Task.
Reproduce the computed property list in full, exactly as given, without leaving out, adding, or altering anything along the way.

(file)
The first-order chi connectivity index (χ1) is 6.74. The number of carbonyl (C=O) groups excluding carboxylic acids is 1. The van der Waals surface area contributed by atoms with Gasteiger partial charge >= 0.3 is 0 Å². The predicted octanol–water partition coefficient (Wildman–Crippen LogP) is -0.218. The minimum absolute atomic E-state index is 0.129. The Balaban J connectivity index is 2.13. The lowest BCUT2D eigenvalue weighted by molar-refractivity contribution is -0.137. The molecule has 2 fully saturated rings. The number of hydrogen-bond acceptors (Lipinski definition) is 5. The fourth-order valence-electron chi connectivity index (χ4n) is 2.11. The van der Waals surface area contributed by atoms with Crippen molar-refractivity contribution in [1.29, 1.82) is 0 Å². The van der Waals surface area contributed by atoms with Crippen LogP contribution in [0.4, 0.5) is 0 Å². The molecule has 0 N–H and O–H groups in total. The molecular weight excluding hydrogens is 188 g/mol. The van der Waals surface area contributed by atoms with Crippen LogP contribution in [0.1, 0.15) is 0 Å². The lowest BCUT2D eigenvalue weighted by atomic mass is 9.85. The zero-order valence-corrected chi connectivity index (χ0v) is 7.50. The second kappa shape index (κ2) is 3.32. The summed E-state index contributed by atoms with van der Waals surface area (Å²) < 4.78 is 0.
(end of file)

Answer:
The first-order chi connectivity index (χ1) is 6.74. The number of carbonyl (C=O) groups excluding carboxylic acids is 1. The van der Waals surface area contributed by atoms with Gasteiger partial charge >= 0.3 is 0 Å². The predicted octanol–water partition coefficient (Wildman–Crippen LogP) is -0.218. The minimum absolute atomic E-state index is 0.129. The Balaban J connectivity index is 2.13. The lowest BCUT2D eigenvalue weighted by molar-refractivity contribution is -0.137. The molecule has 2 fully saturated rings. The number of hydrogen-bond acceptors (Lipinski definition) is 5. The fourth-order valence-electron chi connectivity index (χ4n) is 2.11. The van der Waals surface area contributed by atoms with Crippen molar-refractivity contribution in [1.29, 1.82) is 0 Å². The van der Waals surface area contributed by atoms with Crippen LogP contribution in [0.4, 0.5) is 0 Å². The molecule has 0 N–H and O–H groups in total. The molecular weight excluding hydrogens is 188 g/mol. The van der Waals surface area contributed by atoms with Crippen LogP contribution in [0.1, 0.15) is 0 Å². The lowest BCUT2D eigenvalue weighted by atomic mass is 9.85. The zero-order valence-corrected chi connectivity index (χ0v) is 7.50. The second kappa shape index (κ2) is 3.32. The summed E-state index contributed by atoms with van der Waals surface area (Å²) < 4.78 is 0.